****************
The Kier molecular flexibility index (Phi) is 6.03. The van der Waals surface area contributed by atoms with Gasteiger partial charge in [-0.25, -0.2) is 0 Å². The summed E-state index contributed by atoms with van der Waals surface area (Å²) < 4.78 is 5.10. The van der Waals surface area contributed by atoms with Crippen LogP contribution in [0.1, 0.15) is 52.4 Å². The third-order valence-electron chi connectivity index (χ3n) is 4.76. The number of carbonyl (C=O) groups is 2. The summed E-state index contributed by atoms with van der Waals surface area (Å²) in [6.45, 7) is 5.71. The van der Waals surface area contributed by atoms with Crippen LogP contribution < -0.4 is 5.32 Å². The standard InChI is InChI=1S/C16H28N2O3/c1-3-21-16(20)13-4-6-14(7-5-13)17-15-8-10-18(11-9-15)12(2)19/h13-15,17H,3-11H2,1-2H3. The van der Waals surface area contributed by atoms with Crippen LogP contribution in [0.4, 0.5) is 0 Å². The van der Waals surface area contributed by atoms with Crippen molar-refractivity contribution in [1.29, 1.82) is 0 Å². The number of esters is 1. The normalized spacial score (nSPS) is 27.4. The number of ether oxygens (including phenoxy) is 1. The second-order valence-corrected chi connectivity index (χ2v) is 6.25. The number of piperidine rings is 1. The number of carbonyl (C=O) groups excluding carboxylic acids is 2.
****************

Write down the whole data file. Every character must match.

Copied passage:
The Kier molecular flexibility index (Phi) is 6.03. The van der Waals surface area contributed by atoms with Gasteiger partial charge in [-0.25, -0.2) is 0 Å². The summed E-state index contributed by atoms with van der Waals surface area (Å²) < 4.78 is 5.10. The van der Waals surface area contributed by atoms with Crippen LogP contribution in [0.1, 0.15) is 52.4 Å². The third-order valence-electron chi connectivity index (χ3n) is 4.76. The number of carbonyl (C=O) groups is 2. The summed E-state index contributed by atoms with van der Waals surface area (Å²) in [6.45, 7) is 5.71. The van der Waals surface area contributed by atoms with Crippen LogP contribution < -0.4 is 5.32 Å². The standard InChI is InChI=1S/C16H28N2O3/c1-3-21-16(20)13-4-6-14(7-5-13)17-15-8-10-18(11-9-15)12(2)19/h13-15,17H,3-11H2,1-2H3. The van der Waals surface area contributed by atoms with Crippen LogP contribution in [0.4, 0.5) is 0 Å². The van der Waals surface area contributed by atoms with Crippen molar-refractivity contribution in [1.29, 1.82) is 0 Å². The number of esters is 1. The normalized spacial score (nSPS) is 27.4. The number of ether oxygens (including phenoxy) is 1. The second-order valence-corrected chi connectivity index (χ2v) is 6.25. The number of piperidine rings is 1. The number of carbonyl (C=O) groups excluding carboxylic acids is 2.